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Taxation

 

Corporation Tax

Small companies (<100 employees) pay no corporation tax on profits up to £100,000 after operating costs, including salaries and director dividends.

£100,000 to £200,000                    15% tax

£200,000                                           25% tax.

Larger companies pay 15% tax up to £100,000 profit, 25% on anything above.

Sales Tax and Duty

VAT would be abolished and replaced with Sales Tax only applied at POS. Sales Tax at 10% will only be applied to alcoholic drinks (pubs and licensed restaurants exempt), vehicles in excess of £20,000 (excluding commercial) and home improvements (kitchens, bathrooms, conservatories, fitted bedroom or study, extensions etc.) in excess of £1,000 per item or £25,000 overall including materials and labour. Generally, beyond those any single item costing in excess of £1,000 would be subject to Sales TAX (unless currently exempted). Items which would generally be grouped together such as a dining table and chairs, or a lounge sofa and matching chairs, conservatory furniture or patio set would count as one item. Household maintenance and repair including parts and labour would be exempted, as would vehicle repairs. Other items that could attract Sales Tax would be boat mooring fees in excess of £1,000 per annum, hotel accommodation in excess of £250 per night, new properties in excess of £1,000,000 (regionally modified?), first class and business class travel, and holidays in excess of £1,000 per person.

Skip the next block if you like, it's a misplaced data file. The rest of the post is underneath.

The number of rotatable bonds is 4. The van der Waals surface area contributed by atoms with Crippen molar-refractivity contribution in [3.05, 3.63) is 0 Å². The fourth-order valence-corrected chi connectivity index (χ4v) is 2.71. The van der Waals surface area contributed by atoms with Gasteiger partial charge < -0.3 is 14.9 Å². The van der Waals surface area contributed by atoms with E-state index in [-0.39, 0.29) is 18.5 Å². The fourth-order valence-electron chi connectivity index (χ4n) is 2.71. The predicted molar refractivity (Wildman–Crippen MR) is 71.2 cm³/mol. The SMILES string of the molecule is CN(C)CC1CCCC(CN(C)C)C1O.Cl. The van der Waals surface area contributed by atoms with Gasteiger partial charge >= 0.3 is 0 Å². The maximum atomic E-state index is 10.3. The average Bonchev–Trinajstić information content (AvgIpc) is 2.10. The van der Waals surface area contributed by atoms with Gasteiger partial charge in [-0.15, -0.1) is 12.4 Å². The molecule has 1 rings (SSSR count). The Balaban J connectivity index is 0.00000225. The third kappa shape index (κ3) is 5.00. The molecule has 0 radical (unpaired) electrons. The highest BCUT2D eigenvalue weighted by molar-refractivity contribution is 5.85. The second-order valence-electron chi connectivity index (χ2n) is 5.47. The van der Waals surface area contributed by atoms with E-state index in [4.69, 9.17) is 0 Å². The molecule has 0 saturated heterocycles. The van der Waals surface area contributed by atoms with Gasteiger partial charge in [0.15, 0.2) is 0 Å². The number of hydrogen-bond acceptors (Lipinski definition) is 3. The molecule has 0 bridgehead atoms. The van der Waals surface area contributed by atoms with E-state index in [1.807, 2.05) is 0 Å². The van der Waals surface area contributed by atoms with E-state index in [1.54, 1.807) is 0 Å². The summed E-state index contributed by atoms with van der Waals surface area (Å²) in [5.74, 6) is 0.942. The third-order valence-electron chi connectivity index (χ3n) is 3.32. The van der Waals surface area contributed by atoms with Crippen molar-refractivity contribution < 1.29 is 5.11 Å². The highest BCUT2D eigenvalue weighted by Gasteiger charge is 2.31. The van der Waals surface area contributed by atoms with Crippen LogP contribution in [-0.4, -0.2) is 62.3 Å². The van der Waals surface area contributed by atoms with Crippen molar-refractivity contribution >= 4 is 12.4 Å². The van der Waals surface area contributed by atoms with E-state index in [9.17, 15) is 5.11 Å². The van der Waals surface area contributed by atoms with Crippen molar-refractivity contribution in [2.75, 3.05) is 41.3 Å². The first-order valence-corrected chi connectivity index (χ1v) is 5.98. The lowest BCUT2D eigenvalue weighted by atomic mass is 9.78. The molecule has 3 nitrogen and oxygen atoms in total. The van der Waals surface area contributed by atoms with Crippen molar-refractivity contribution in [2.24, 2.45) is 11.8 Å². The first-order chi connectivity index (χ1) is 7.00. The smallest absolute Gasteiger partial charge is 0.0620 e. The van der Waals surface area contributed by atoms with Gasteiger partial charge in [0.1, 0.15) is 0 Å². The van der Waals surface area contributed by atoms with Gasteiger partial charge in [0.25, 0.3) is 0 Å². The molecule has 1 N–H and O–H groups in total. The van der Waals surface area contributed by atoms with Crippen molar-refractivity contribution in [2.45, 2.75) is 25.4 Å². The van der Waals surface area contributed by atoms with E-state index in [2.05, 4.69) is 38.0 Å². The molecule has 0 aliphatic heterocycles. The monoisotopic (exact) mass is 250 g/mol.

Duty and sales Tax remains on cigarettes, alcohol (except in pubs, duty free shops and licensed restaurants) and fossil fuels (assuming non-fossil free energy alternative is available).

All duty and Tax abolished on fuel for hauliers, farmers (and similar), couriers, public transport, postal services, tradesmen, some public sector owned vehicles, charity vehicles, military and emergency services. This policy would be re-assessed if viable alternatives become available.

Council tax

Existing council tax would be abolished, and all services currently offered by councils would be purchased as required via free market tender. Councils would be therefore vastly reduced in size and cost and the services they did offer would be open to a competitive free market. Similarly business rates would be scrapped, and businesses would purchase the services they need on the free

 

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